We spent 43 hours on research, videography, and editing, to review the top choices. Take your cycling to some more adventurous locations with one of these handy bike racks, which attach easily to your car’s trunk, roof, or trailer hitch and offer a safe way to transport your ride (or rides) during solo trips or family outings.
1) Hollywood Racks Over-The-Top Trunk Mounted Bike Rack | 2) Thule T2 Pro XT 2 Bike Rack | 3) Saris Solo 1-Bike Trunk Mounted Rack | 4) Kuat Racks Dirtbag Thru Axle Bike Rack | 5) Saris Solo Single Bike Rack | 6) Allen Sports Wall Mounted 2-Bike Storage Rack | 7) Thule DoubleTrack Pro Bike Rack | 8) Hollywood Racks Express Trunk Mounted Bike Rack | 9) Allen Sports Deluxe 4-Bike Trunk Mount Rack | 10) Thule Vertex XT Hitch Mount Bike Carrier | 11) Allen Sports Deluxe 5-Bike Hitch Mount Rack | 12) Thule Gateway Bike Carrier |
What’s the right rack for your vehicle? If you’re transporting bikes only, then lots of car rack options await you. If you want to look for a bike rack for a larger vehicle like an RV then you will have to check out the OffGridSpot blog.
Add a snowboard, kayak or paddleboard to the mix and you’re more likely a roof-rack shopper. Roof racks are often recommended because they are the most stable and versatile method for transporting outdoor gear.
This article provides a chart with a quick overview of your gear-hauling choices from, kayak rack for trucks to racks for cars, followed by a more detailed look at each option.
If you drive a car (sedan or hatchback) or a sports utility vehicle and 2-3 bikes are all you’re transporting, trunk racks are a lightweight, economical choice. They fasten to rear decks via a system of straps and paint-friendly hooks. With a little practice they can be installed and removed with minimal fuss.
Bikes rest on support arms (usually equipped with cradles) and are secured by straps (typically made from neoprene rubber). If you want to learn more about this type of bike rack, check out rack hungry.
Most vehicles equipped with a hitch receiver can accept a hitch mount. A hitch receiver usually can be installed on a vehicle not originally equipped with one.
Hitches are divided into classes according to towing capacity, from Class I (which fit any vehicle and tow up to 2,000 lbs.) through Class V (which fit only heavy-duty trucks and vans and tow up to 18,000 lbs.).
Hitch racks are usually compatible with Class II – Class IV hitches. Class I hitches often do not work with hitch racks. Why? Because the “tongues” of Class I hitches cannot support heavy loads.
The section of a hitch that extends away from a vehicle is known as its tongue. Hitch tongues have a maximum tongue weight, which is 10% of its towing capacity. So while a Class I hitch can tow up to 2,000 lbs., its max tongue weight is 200 lbs. Thus the collective weight of a heavily loaded hitch rack could cause a Class I hitch to bend or possibly snap off.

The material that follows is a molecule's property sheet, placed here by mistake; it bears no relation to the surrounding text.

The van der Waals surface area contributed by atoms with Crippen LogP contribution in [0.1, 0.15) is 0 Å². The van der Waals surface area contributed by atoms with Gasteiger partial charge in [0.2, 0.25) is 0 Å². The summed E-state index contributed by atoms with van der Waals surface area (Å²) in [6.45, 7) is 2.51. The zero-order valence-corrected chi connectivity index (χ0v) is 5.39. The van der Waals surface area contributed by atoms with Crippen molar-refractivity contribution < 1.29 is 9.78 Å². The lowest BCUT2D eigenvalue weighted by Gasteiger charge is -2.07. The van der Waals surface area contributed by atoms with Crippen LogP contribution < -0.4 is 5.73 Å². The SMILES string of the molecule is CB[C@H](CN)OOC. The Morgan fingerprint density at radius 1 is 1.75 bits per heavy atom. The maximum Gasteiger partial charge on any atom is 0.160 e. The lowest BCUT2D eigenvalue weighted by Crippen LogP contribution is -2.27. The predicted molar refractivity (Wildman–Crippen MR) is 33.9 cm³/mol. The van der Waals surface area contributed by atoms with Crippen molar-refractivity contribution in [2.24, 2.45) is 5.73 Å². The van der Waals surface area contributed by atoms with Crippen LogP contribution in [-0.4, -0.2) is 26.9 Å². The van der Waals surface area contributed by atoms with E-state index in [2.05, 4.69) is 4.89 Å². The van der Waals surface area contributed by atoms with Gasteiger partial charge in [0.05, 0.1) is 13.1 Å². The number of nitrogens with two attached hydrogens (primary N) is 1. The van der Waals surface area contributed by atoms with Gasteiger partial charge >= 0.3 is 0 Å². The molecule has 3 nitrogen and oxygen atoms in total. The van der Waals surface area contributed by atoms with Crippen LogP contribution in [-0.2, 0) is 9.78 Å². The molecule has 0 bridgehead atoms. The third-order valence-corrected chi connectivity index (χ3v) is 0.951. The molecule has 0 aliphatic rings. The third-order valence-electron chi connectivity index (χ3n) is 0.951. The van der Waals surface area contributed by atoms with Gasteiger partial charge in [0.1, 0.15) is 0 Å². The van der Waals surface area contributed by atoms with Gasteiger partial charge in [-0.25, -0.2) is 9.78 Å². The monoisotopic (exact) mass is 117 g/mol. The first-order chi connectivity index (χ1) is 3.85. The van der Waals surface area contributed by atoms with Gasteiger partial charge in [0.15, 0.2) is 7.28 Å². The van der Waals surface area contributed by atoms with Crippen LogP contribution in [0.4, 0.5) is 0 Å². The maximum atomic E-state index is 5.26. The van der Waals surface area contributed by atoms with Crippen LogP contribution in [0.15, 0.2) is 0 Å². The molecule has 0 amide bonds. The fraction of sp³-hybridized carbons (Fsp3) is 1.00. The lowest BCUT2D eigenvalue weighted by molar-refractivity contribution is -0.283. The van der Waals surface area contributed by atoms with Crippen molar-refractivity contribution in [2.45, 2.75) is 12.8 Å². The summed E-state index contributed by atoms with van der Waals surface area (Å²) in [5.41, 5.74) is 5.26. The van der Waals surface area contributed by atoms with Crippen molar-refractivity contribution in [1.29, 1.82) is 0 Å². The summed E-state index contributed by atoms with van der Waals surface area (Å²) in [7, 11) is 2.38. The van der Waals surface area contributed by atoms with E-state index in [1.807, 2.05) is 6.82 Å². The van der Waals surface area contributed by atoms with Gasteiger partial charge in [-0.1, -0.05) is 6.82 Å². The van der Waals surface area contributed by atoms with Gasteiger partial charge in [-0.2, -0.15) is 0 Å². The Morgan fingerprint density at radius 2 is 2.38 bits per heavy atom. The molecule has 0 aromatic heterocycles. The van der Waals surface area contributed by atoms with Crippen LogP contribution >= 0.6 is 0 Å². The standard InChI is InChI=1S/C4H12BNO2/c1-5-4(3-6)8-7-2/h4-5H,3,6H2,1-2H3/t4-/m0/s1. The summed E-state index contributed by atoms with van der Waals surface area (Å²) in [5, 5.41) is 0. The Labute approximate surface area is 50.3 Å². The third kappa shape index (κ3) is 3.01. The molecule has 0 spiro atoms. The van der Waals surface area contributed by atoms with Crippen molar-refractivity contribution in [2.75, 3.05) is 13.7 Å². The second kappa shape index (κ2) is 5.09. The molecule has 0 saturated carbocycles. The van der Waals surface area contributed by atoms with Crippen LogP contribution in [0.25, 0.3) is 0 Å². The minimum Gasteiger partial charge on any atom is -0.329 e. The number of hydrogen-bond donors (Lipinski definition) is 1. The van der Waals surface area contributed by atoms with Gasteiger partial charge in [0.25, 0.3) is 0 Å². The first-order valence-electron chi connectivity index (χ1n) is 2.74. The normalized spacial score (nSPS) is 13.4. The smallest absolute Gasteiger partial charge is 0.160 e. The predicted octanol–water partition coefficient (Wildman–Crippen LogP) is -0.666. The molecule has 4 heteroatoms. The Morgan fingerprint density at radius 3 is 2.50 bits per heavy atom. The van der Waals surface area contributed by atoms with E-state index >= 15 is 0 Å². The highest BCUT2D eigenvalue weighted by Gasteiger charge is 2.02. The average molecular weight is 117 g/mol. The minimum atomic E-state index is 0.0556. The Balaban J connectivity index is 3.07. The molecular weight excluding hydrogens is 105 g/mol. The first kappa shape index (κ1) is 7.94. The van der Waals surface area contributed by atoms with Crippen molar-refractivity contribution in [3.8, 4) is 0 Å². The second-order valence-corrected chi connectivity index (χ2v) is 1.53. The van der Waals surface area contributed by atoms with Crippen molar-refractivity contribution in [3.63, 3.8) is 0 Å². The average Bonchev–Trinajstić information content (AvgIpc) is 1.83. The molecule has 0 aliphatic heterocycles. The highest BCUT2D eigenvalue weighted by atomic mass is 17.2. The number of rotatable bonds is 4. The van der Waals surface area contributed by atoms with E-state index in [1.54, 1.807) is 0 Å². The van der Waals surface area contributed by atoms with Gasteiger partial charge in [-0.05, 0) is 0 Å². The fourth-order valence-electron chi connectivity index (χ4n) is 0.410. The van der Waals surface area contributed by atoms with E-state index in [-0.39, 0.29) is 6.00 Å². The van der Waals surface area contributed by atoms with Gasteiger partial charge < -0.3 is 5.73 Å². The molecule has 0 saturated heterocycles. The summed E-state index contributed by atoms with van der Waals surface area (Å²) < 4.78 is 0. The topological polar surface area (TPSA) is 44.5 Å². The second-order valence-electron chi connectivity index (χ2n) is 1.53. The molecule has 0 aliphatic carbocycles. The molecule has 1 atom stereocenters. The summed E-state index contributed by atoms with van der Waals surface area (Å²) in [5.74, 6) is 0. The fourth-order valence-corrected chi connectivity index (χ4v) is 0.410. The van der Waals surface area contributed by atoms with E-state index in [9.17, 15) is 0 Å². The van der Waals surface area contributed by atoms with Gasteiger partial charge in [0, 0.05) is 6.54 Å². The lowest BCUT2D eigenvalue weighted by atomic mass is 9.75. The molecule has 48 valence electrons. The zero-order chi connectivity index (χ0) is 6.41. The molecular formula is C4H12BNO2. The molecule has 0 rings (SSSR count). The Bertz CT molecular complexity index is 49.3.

How can you know the classification of the hitch on your vehicle? It might be identified in the owner’s manual if your vehicle has a factory-installed hitch.
For aftermarket hitches, check the hitch itself. Either you will find a notation somewhere on the hitch that identifies its classification, or sometimes a sticker or stamp. If the classification cannot be determined, contact the hitch maker directly and ask for help.
Be aware that hitch-makers may insert a “stop” in any hitch, from Class I through Class V, that prevents full insertion of recreational racks. Such stops tend to be found more often in Class I and II hitches. What purpose does a stop serve? It acts as an extra brace, or “stop,” in case the towing vehicle stops abruptly or gets rear-ended. It keeps the item in tow from ramming into the vehicle.
If you encounter problems when inserting a hitch rack, inspect the hitch’s interior to see if a stop is an issue. Ordinarily, you need about 2.5″ between the bolt hole and the hitch opening in order for a recreational rack to fit correctly.
Most hitch receivers come in 2 sizes, 1-1/4″ and 2″. Class V hitch receivers measure 2-1/2″. Mounts for hitch racks simply slide into these receivers. Smaller hitch racks (the type suitable for cars) usually can carry only 2 or 3 bikes; larger mounts can handle up to 4, sometimes even 5 bikes.
Hitch mounts rise in cost as they offer more sophisticated features and materials. To keep SUV rear doors accessible, for instance, some hitch mounts swing away, tilt or fold up to stay out of the way. Bikes may be held in place by straps on a vertical staff or in trays (as roof rack systems do).
Platform-style hitch racks anchor bikes in place on trays, which resist bike sway and minimize the risk of bike-to-bike contact during transport. Ordinarily platform racks can transport just 2 bikes, but with the use of extensions can be adapted to carry up to 4 bikes. Platform-style hitch racks offer a higher weight limit than standard hitch racks.